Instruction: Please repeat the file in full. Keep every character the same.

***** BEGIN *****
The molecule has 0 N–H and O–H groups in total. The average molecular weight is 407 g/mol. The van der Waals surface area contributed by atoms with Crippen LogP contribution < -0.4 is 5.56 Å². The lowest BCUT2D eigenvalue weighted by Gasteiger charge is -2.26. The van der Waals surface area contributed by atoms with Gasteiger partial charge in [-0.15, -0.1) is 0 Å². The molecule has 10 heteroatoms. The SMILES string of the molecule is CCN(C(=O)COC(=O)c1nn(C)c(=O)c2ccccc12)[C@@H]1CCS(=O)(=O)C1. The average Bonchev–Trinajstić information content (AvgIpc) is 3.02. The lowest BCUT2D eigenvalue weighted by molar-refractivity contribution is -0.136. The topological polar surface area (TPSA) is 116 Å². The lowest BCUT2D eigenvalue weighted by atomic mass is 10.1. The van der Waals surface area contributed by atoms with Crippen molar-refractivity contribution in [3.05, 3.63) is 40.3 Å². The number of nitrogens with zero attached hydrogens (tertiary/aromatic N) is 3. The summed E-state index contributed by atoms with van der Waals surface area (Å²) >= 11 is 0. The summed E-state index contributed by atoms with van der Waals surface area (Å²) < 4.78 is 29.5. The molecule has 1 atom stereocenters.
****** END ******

The molecule has 0 N–H and O–H groups in total. The average molecular weight is 407 g/mol. The van der Waals surface area contributed by atoms with Crippen LogP contribution < -0.4 is 5.56 Å². The lowest BCUT2D eigenvalue weighted by Gasteiger charge is -2.26. The van der Waals surface area contributed by atoms with Gasteiger partial charge in [-0.15, -0.1) is 0 Å². The molecule has 10 heteroatoms. The SMILES string of the molecule is CCN(C(=O)COC(=O)c1nn(C)c(=O)c2ccccc12)[C@@H]1CCS(=O)(=O)C1. The average Bonchev–Trinajstić information content (AvgIpc) is 3.02. The lowest BCUT2D eigenvalue weighted by molar-refractivity contribution is -0.136. The topological polar surface area (TPSA) is 116 Å². The lowest BCUT2D eigenvalue weighted by atomic mass is 10.1. The van der Waals surface area contributed by atoms with Crippen molar-refractivity contribution in [3.05, 3.63) is 40.3 Å². The number of nitrogens with zero attached hydrogens (tertiary/aromatic N) is 3. The summed E-state index contributed by atoms with van der Waals surface area (Å²) >= 11 is 0. The summed E-state index contributed by atoms with van der Waals surface area (Å²) < 4.78 is 29.5. The molecule has 1 atom stereocenters.